On Wednesday I had lunch with Steve and he was being more negative even than usual about #Occupy and how the whole thing is a waste of a good effort and opportunity and it’s not going to go anywhere, and then yesterday I was talking to Misael about it, and it went roughly like this:
“You guys have no leader, no specific demands. What are they supposed to do? All you’re doing is camping in a place where camping isn’t allowed.”
“It’s about raising awareness, getting people around the country to begin to take action.”
“What awareness? Everyone is aware of occupy, and with the exception of a small minority they’re strongly in support of it, and that support is being squandered and diffused by boredom because nothing is happening and there aren’t clear demands…”
Etcetera. Meanwhile, this was happening. The protesters regrouped and turned their attention directly to Wall Street, escalating the conflict with police. Meanwhile, John reports that actual Wall Street employees were more annoyed with the cops than the occupiers. Maybe.
It’s muy fabuloso that something is happening (which reminds me: are you following Josh Harkinson? because you should), but I wonder what the endgame here is, and I don’t think it’s premature to think about that. Movements die all the time, and fear that this movement will die out is far from the only reason to hope that it comes up with something, and soon. Direct action is great, and it may be essential. But the risk with what happened yesterday is that it will begin to alienate people at some point. “Those rabble rousers? I think things need to change, but I’m not down with them.” Remember the WTO protests in Seattle? They made a statement for sure, but somehow I don’t think that’s where you want this headed. A list of accomplishments for the day that leads with how many were arrested is a sign of trouble.
So, my article about where #Occupy is going and what Lawrence Lessig proposes in his book has over a thousand Facebook recommendations now, which is pretty awesome. But Lessig himself doesn’t seem to be engaging with Occupy. He’s got an op-ed in the Times in which he lays out the actual plan for “fixing congress” in about as much detail as he’s got in the book, and laying bare the crux of the problem (ok, ONE of the cruxicles):
Here’s just one way: almost every voter pays at least $50 in some form of federal taxes. So imagine a system that gave a rebate of that first $50 in the form of a “democracy voucher.” That voucher could then be given to any candidate for Congress who agreed to one simple condition: the only money that candidate would accept to finance his or her campaign would be either “democracy vouchers” or contributions from citizens capped at $100. No PAC money. No $2,500 checks. Small contributions only. And if the voter didn’t use the voucher? The money would pass to his or her party, or, if an independent, back to this public funding system.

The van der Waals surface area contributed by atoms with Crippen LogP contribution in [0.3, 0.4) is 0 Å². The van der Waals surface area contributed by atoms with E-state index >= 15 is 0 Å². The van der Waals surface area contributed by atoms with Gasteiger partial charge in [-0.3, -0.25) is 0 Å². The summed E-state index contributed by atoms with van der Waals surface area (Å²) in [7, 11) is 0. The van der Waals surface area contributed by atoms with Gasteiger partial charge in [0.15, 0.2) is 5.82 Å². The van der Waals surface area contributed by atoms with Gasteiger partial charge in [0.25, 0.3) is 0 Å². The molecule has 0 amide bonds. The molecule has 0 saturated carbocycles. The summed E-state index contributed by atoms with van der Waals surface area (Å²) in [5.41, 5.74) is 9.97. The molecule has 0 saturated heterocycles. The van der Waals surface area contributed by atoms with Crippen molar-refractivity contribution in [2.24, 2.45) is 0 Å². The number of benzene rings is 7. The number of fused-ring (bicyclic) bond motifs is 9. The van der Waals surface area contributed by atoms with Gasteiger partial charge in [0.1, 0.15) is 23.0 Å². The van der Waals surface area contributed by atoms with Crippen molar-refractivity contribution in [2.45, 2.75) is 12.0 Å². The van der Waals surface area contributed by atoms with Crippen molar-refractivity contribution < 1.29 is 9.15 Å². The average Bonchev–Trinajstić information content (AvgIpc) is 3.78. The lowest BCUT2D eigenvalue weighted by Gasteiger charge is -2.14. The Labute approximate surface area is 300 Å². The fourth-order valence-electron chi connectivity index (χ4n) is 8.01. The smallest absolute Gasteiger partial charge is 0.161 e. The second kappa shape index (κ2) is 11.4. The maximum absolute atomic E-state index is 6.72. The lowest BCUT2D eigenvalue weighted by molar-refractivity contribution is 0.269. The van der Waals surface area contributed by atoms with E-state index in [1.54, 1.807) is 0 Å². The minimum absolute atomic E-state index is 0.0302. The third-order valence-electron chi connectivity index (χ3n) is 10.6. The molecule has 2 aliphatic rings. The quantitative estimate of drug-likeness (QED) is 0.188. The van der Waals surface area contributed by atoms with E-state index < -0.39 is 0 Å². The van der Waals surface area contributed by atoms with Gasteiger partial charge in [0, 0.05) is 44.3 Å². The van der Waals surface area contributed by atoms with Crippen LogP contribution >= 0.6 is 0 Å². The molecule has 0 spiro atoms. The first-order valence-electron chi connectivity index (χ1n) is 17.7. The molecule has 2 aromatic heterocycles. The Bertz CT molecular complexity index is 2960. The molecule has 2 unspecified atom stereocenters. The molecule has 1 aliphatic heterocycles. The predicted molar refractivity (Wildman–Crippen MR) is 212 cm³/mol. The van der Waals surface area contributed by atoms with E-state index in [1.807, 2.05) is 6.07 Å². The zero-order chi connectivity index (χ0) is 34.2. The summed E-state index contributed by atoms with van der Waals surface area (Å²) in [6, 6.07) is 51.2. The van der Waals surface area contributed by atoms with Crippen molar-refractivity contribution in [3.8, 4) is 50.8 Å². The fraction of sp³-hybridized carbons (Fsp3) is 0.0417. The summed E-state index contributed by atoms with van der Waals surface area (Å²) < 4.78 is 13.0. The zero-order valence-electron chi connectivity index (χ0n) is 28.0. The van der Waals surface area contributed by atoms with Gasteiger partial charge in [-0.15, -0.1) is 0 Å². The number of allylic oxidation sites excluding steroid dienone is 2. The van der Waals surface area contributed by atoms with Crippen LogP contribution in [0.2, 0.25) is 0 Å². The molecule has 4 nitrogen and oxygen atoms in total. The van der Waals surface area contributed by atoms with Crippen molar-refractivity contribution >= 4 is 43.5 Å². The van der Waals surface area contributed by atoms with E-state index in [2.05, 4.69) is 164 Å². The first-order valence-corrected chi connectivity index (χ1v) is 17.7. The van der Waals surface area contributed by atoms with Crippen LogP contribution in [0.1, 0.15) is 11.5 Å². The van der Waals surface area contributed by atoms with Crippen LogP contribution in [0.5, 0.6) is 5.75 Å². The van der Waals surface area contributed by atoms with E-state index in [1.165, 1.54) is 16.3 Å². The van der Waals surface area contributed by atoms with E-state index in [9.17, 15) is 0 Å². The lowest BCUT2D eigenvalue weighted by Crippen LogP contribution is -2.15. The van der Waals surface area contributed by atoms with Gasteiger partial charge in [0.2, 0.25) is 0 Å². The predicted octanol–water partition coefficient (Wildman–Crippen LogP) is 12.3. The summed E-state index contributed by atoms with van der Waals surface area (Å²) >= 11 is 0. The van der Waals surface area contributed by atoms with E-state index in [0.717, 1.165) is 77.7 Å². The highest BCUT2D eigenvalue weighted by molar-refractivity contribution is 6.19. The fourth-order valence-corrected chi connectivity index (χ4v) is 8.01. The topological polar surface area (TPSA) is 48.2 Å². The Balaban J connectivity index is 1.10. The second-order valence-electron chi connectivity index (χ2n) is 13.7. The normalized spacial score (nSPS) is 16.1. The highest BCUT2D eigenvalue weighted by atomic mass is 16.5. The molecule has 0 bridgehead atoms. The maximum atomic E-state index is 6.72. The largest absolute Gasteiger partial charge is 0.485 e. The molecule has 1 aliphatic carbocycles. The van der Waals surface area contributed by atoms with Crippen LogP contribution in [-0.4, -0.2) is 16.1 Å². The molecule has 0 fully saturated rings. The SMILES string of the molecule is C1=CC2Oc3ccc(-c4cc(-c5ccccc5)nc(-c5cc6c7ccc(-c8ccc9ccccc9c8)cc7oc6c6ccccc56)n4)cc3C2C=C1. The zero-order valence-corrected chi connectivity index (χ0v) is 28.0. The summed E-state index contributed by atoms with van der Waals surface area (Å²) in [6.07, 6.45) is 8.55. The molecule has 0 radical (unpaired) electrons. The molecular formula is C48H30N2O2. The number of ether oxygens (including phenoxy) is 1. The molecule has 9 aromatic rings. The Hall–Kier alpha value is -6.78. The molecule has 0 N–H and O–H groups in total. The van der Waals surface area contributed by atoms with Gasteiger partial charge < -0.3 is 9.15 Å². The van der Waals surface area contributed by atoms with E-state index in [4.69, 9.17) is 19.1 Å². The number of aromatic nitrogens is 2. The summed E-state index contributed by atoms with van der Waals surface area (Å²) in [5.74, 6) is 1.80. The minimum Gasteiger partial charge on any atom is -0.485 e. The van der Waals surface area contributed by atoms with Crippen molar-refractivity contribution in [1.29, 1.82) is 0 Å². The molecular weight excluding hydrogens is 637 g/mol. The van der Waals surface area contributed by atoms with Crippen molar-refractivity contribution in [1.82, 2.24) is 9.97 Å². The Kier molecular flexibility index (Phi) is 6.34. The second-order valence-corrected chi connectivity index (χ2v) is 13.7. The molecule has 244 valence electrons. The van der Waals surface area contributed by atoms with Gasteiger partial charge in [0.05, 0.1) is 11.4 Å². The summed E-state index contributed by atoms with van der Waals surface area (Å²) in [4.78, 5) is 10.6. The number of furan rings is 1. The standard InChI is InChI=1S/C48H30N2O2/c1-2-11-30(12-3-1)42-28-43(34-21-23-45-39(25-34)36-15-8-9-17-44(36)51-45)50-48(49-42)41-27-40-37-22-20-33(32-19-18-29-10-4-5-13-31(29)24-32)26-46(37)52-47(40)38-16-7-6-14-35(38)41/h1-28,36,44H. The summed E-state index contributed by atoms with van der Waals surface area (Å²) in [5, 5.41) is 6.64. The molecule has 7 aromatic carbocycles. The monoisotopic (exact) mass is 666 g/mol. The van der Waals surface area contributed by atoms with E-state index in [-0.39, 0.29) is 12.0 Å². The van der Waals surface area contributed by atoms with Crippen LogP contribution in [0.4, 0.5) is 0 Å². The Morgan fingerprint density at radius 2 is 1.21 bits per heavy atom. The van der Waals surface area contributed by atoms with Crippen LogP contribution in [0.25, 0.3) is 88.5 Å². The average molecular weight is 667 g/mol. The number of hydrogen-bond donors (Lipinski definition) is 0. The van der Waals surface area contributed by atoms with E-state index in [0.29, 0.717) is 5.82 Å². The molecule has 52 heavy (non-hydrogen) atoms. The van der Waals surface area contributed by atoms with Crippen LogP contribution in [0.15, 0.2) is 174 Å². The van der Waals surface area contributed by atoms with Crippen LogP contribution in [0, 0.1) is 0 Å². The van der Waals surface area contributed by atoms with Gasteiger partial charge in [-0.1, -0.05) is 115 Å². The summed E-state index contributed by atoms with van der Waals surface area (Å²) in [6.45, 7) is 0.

Fifty dollars a voter is real money: more than $6 billion an election cycle. (The total raised in 2010: $1.86 billion.) It’s also my money, or your money, used to support the speech that we believe: this is not a public financing system that forces some to subsidize the speech of others. And because a campaign would have to raise its funds from the very many, it could weaken the power of the very few to demand costly kickbacks for their contributions — what the Cato Institute calls “corporate welfare,” like subsidies to ethanol manufacturers, or tariffs protecting the domestic sugar industry. Cato estimates that in 2009, the cost of such corporate welfare was $90 billion. If cutting the link to special interest funders could shrink that amount by just 10 percent, the investment would, across a two-year election cycle, pay for itself three times over.
Did you catch that? What are we going to cut the first time we need that $6 billion, before the corporate welfare money starts coming back, professor?
Now, I it’s not like I think this is a reason to abandon the ideas in the book. This is how academics work: you publish the idea you’ve got, and let others build on it and patch the holes in it. Edison’s light bulb was useless until other people came along and tweaked and refined it and built the electrical grid. And yet — there the problem sits, unadressed.
But back to #Occupy. What’s next? Well, they’re getting real good about building web toys, which is cool I guess. Meanwhile, the people behind The99PercentDeclaration sent me an email yesterday saying they’re about to run out of money, so I guess they’re not plugged into $500,000 that the OWS people have on hand. The message: for now the medium is the message. Here’s Eugene Robinson doing a pretty good job of spinning all this into something positive. For right now, that’s the best we’re going to get. But yeah, I’m afraid that it’ll be like Slavoj Žižek said:
The only thing I’m afraid of is that we will someday just go home and then we will meet once a year, drinking beer, and nostaligically remembering “What a nice time we had here.”